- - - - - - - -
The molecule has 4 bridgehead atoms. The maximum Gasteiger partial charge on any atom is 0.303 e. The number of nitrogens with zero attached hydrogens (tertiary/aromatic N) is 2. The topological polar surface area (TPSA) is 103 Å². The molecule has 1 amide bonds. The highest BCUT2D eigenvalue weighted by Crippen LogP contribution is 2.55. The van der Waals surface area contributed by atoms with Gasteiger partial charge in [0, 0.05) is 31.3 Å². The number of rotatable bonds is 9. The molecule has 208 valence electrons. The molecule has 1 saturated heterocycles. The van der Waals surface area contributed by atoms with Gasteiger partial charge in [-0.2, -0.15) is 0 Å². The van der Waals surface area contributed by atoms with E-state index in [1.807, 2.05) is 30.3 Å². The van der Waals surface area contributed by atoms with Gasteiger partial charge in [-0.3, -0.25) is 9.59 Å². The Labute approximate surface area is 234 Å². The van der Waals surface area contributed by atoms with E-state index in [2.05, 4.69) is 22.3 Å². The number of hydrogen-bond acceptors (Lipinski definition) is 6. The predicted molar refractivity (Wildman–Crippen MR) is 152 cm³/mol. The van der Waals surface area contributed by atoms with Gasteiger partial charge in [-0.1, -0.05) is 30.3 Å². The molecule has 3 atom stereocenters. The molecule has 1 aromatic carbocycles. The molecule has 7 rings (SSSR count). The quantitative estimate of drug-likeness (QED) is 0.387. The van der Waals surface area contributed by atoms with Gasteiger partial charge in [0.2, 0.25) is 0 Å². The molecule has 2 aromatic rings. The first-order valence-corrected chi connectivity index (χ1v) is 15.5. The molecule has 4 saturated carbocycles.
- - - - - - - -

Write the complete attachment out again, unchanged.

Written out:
The molecule has 4 bridgehead atoms. The maximum Gasteiger partial charge on any atom is 0.303 e. The number of nitrogens with zero attached hydrogens (tertiary/aromatic N) is 2. The topological polar surface area (TPSA) is 103 Å². The molecule has 1 amide bonds. The highest BCUT2D eigenvalue weighted by Crippen LogP contribution is 2.55. The van der Waals surface area contributed by atoms with Gasteiger partial charge in [0, 0.05) is 31.3 Å². The number of rotatable bonds is 9. The molecule has 208 valence electrons. The molecule has 1 saturated heterocycles. The van der Waals surface area contributed by atoms with Gasteiger partial charge in [-0.2, -0.15) is 0 Å². The van der Waals surface area contributed by atoms with E-state index in [1.807, 2.05) is 30.3 Å². The van der Waals surface area contributed by atoms with Gasteiger partial charge in [-0.3, -0.25) is 9.59 Å². The Labute approximate surface area is 234 Å². The van der Waals surface area contributed by atoms with E-state index in [2.05, 4.69) is 22.3 Å². The number of hydrogen-bond acceptors (Lipinski definition) is 6. The predicted molar refractivity (Wildman–Crippen MR) is 152 cm³/mol. The van der Waals surface area contributed by atoms with Gasteiger partial charge in [-0.1, -0.05) is 30.3 Å². The molecule has 3 atom stereocenters. The molecule has 1 aromatic carbocycles. The molecule has 7 rings (SSSR count). The quantitative estimate of drug-likeness (QED) is 0.387. The van der Waals surface area contributed by atoms with Gasteiger partial charge in [0.2, 0.25) is 0 Å². The molecule has 2 aromatic rings. The first-order valence-corrected chi connectivity index (χ1v) is 15.5. The molecule has 4 saturated carbocycles.